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filipino food



for 4 servings

2 lb chicken (910 g)
3 dried bay leaves
5 tablespoons soy sauce
2 tablespoons vinegar
3 garlics, crushed
1 cup water (240 mL)
¼ cup cooking oil (60 mL)
1 tablespoon white sugar
salt, to taste
whole peppercorn


1. In a container or a plastic food bag, combine soy sauce and garlic then marinade the chicken for 30 minutes.


2. Place a medium pan on medium heat and add oil, once the oil is hot put the marinated chicken and brown (about five minutes).

3. Pour in the remaining marinade and add water, then bring to a boil.


4. Add the dried bay leaves and whole peppercorn. Simmer for 30 minutes or until the chicken is tender.


5. Add the vinegar, stir and simmer for 10 more minutes.


6. Add the sugar, salt, and stir. Then remove from heat.


7. Enjoy!


pansit (noodles)

Ingredients1 (12 ounce) package dried rice noodles
1 teaspoon vegetable oil
1 onion, finely diced
3 cloves garlic, minced
2 cups diced cooked chicken breast meat
1 small head cabbage, thinly sliced
4 carrot, thinly sliced
¼ cup soy sauce
2 lemons - cut into wedges, for garnish



Step 1.
Place the rice noodles in a large bowl, and cover with warm water. When soft, drain, and set aside.


Step 2.
Heat oil in a wok or large skillet over medium heat. Saute onion and garlic until soft. Stir in chicken cabbage, carrots and soy sauce. Cook until cabbage begins to soften. Toss in noodles, and cook until heated through, stirring constantly. Transfer pancit to a serving dish and garnish with quartered lemons.


60 ml(2 fl oz/¼ cup) vegetable oil
500 g(1 lb 2 oz) American-style pork ribs, cut into individual ribs
500 g(1 lb 2 oz) skinless boneless pork belly, cut into 4 cm (1½ inch) pieces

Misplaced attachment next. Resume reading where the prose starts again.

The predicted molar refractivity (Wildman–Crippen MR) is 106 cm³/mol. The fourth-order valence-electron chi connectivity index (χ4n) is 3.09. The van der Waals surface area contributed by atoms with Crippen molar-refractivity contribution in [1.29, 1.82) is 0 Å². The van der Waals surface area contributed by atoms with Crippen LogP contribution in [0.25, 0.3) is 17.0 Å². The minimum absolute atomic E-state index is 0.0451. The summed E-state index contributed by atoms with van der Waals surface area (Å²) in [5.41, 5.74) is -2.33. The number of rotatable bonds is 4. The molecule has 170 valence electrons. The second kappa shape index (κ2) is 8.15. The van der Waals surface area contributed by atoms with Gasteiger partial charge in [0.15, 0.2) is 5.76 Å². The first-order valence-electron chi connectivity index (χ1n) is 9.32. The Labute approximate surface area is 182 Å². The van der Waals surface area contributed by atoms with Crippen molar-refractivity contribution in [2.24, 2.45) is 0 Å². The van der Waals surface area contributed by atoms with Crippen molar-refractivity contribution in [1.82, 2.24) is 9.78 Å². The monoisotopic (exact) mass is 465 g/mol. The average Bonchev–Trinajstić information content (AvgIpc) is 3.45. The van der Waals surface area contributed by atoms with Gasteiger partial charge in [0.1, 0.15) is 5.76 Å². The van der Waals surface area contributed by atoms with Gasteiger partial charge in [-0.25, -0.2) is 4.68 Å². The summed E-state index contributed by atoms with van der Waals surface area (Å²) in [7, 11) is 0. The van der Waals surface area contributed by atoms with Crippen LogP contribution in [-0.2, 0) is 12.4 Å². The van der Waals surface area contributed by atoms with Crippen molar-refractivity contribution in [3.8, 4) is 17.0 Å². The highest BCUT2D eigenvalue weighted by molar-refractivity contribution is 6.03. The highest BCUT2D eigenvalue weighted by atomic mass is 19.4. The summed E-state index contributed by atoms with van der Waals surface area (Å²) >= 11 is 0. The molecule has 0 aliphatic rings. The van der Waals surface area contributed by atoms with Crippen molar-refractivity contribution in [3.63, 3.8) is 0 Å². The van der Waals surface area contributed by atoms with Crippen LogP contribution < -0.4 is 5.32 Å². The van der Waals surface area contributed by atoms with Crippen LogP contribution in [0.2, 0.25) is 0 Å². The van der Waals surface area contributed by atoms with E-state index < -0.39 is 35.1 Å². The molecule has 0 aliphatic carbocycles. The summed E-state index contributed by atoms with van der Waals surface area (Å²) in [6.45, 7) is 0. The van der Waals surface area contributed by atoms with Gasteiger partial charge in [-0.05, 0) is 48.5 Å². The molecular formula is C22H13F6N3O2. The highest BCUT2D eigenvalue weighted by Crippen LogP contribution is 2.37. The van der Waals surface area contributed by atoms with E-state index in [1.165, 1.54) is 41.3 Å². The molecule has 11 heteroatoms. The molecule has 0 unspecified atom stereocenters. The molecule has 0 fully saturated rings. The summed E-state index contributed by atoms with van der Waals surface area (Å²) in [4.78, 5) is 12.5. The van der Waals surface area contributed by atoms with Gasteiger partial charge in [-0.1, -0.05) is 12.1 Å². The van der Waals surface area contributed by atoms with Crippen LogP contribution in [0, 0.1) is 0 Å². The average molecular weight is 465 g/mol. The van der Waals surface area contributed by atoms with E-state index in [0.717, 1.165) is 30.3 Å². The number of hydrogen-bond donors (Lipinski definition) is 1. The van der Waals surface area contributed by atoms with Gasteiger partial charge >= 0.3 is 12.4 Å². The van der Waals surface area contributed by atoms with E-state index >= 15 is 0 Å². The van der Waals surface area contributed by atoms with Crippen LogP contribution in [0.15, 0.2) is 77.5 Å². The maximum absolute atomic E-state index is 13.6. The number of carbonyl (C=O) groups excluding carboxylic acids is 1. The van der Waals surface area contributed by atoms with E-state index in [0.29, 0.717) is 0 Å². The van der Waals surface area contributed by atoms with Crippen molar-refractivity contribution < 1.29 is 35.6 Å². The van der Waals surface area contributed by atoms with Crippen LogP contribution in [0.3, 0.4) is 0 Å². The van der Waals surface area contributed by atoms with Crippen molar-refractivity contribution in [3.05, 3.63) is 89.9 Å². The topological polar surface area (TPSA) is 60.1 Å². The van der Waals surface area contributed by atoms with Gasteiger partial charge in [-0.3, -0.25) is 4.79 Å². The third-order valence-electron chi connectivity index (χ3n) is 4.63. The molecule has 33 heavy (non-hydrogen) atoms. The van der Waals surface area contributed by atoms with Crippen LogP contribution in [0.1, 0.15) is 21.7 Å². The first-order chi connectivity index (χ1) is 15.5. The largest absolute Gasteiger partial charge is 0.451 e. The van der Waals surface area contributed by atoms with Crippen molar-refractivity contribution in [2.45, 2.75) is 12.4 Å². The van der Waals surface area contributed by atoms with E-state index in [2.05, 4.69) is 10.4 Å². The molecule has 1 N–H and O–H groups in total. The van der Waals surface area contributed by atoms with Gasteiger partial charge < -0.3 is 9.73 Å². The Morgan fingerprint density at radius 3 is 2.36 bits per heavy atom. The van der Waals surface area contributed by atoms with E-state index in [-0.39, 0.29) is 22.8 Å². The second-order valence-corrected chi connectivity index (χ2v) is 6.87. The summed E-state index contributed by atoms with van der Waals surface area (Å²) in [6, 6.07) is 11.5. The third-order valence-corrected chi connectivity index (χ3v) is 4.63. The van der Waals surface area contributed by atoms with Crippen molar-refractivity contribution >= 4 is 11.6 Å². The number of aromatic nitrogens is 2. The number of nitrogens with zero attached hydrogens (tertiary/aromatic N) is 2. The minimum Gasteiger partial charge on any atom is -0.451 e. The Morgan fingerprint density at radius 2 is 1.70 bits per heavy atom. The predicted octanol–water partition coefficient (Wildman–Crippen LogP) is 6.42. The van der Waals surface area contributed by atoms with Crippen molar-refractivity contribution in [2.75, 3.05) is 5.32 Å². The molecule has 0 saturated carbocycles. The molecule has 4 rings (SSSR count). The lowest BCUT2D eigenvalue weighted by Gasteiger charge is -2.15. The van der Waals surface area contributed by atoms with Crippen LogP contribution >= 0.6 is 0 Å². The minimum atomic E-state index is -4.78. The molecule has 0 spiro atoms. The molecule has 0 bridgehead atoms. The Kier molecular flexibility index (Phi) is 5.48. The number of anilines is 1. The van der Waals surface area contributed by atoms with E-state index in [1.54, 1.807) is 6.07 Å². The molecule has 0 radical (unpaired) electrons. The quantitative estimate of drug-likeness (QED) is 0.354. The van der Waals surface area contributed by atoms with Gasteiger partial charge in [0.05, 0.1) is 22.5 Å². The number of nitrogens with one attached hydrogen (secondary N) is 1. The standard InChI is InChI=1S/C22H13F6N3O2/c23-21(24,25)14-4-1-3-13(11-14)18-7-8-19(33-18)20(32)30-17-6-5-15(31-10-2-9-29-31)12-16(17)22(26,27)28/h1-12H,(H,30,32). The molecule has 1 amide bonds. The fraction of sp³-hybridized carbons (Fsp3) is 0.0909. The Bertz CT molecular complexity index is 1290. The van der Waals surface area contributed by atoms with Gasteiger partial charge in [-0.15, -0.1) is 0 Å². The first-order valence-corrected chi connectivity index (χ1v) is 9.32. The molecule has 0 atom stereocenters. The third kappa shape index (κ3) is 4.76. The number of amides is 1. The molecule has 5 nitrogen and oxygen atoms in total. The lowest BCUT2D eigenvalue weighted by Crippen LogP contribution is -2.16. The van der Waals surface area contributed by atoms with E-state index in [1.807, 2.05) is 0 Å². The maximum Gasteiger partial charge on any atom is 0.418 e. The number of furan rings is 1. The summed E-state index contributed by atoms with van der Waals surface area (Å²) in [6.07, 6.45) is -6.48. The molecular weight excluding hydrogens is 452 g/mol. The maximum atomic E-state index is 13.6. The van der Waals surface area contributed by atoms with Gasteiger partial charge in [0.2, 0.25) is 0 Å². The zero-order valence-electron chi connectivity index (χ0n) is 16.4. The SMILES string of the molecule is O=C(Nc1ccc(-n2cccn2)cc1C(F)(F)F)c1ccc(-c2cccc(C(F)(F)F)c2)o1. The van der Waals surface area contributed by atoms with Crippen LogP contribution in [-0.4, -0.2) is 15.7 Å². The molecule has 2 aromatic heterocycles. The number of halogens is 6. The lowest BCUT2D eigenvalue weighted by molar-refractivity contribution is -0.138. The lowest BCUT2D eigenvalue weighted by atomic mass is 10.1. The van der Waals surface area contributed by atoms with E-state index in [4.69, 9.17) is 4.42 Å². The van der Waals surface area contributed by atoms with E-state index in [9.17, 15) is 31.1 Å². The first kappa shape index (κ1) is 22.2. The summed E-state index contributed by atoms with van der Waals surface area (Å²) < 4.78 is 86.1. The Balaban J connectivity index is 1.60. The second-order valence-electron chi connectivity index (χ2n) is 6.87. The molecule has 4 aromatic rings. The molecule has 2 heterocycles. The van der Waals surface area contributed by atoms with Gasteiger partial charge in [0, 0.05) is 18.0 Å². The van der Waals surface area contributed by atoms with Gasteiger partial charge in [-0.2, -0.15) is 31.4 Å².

1large onion, cut into wedges
3vine-ripened tomatoes, cut into wedges
1small red capsicum (pepper), seeded and cut into wedges
100 g(3½ oz) tamarind pulp (see note)
250 ml(8½ fl oz/1 cup) boiling water
4 cm(1½ inch) piece horseradish, peeled and cut into thirds
1Japanese eggplant (aubergine), cut into 3 cm (1¼ inch) slices on the diagonal
200 g(7 oz) snake (sitaw) or green beans, trimmed, tied into knots if desired
2 tspsalt flakes
thinly sliced spring onions (scallions), steamed rice, fish sauce, and kalamansi or lemon wedges, to serve

Heat 2 tsp of the vegetable oil in a large, deep saucepan over medium–high heat. Cook the pork ribs for 4 minutes, turning until browned on both sides. Transfer to a plate once cooked. Add another 2 tsp of oil to the pan and cook the pork belly for 4 minutes, turning until browned. Set aside with the ribs.

Add the remaining vegetable oil to the pan and heat over medium heat. Add the onion and cook, stirring and scraping any bits from the base of the pan, for 2 minutes. Add the tomato and capsicum, and cook, stirring occasionally, for a further 4 minutes, or until starting to soften.


Return the pork to the pan with 1.5 litres (51 fl oz/6 cups) water. Bring to the boil, then reduce the heat to low–medium and cook for 15 minutes.

Meanwhile, place the tamarind pulp in a heatproof bowl and cover with the boiling water. Leave to stand for 15 minutes to soften, then mash to combine well (I use my hands). Strain through a sieve into a bowl, pushing the seeds to extract their liquid. Discard the solids.

Add the tamarind mixture to the pan and cook for 5 minutes. Add the horseradish and eggplant, and cook for 5 minutes, or until the eggplant is almost tender.


Add the beans and cook for a further 3 minutes, or until the vegetables and meat are tender. Add the salt and season with freshly cracked black pepper; the soup should be a balance of sour and salty.


Transfer to a large serving bowl and scatter with spring onions. Serve with steamed rice, fish sauce and kalamansi.


Tamarind, or sampalok, is a pod-like fruit from the tamarind tree, which grows abundantly in the tropical Philippines. It has a wide variety of culinary applications; in unripe form, it is the most widespread souring agent for sinigang. Overseas, packaged tamarind pulp (compressed sticky pulp with seeds) and bottled tamarind concentrate (seedless viscous liquid) are substitutes; use the type specified. Tamarind leaves also sour sinampalukan soup, while pulp is boiled into tamarind candies with a distinctive sour-salty-sweet finish.

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